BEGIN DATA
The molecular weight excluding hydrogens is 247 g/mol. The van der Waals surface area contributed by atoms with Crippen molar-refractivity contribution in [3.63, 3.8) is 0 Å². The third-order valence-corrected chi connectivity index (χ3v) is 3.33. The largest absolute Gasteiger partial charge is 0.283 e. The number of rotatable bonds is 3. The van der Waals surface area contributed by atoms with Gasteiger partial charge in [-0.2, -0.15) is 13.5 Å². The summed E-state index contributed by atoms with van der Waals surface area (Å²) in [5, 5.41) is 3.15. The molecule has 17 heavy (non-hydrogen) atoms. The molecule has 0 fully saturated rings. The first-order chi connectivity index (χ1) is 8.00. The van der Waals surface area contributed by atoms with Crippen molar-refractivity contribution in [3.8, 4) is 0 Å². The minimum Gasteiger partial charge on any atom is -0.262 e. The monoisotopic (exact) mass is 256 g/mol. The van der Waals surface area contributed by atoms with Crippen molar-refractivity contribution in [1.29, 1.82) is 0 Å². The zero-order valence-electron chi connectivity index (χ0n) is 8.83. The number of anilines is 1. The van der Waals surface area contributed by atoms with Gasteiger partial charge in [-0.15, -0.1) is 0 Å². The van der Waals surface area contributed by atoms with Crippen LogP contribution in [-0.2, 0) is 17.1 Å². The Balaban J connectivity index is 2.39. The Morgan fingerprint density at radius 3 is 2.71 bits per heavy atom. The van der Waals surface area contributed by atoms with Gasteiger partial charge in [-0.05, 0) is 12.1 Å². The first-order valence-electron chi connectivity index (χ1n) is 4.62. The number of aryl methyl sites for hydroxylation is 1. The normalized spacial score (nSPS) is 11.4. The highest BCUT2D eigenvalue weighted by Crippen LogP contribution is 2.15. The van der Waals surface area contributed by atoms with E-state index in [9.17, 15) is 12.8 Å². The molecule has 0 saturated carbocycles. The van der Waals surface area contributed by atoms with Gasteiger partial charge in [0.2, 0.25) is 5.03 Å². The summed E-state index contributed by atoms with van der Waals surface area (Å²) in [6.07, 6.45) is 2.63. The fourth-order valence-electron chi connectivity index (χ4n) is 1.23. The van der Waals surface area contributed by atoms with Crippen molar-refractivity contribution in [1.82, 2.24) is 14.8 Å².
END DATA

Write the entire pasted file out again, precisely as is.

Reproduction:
The molecular weight excluding hydrogens is 247 g/mol. The van der Waals surface area contributed by atoms with Crippen molar-refractivity contribution in [3.63, 3.8) is 0 Å². The third-order valence-corrected chi connectivity index (χ3v) is 3.33. The largest absolute Gasteiger partial charge is 0.283 e. The number of rotatable bonds is 3. The van der Waals surface area contributed by atoms with Gasteiger partial charge in [-0.2, -0.15) is 13.5 Å². The summed E-state index contributed by atoms with van der Waals surface area (Å²) in [5, 5.41) is 3.15. The molecule has 17 heavy (non-hydrogen) atoms. The molecule has 0 fully saturated rings. The first-order chi connectivity index (χ1) is 8.00. The van der Waals surface area contributed by atoms with Crippen molar-refractivity contribution in [3.8, 4) is 0 Å². The minimum Gasteiger partial charge on any atom is -0.262 e. The monoisotopic (exact) mass is 256 g/mol. The van der Waals surface area contributed by atoms with Crippen molar-refractivity contribution in [1.29, 1.82) is 0 Å². The zero-order valence-electron chi connectivity index (χ0n) is 8.83. The number of anilines is 1. The van der Waals surface area contributed by atoms with Gasteiger partial charge in [-0.15, -0.1) is 0 Å². The van der Waals surface area contributed by atoms with Crippen LogP contribution in [-0.2, 0) is 17.1 Å². The Balaban J connectivity index is 2.39. The Morgan fingerprint density at radius 3 is 2.71 bits per heavy atom. The van der Waals surface area contributed by atoms with Gasteiger partial charge in [-0.05, 0) is 12.1 Å². The first-order valence-electron chi connectivity index (χ1n) is 4.62. The number of aryl methyl sites for hydroxylation is 1. The normalized spacial score (nSPS) is 11.4. The highest BCUT2D eigenvalue weighted by Crippen LogP contribution is 2.15. The van der Waals surface area contributed by atoms with E-state index in [9.17, 15) is 12.8 Å². The molecule has 0 saturated carbocycles. The van der Waals surface area contributed by atoms with Gasteiger partial charge in [0.2, 0.25) is 5.03 Å². The summed E-state index contributed by atoms with van der Waals surface area (Å²) in [6.07, 6.45) is 2.63. The fourth-order valence-electron chi connectivity index (χ4n) is 1.23. The van der Waals surface area contributed by atoms with Crippen molar-refractivity contribution in [1.82, 2.24) is 14.8 Å².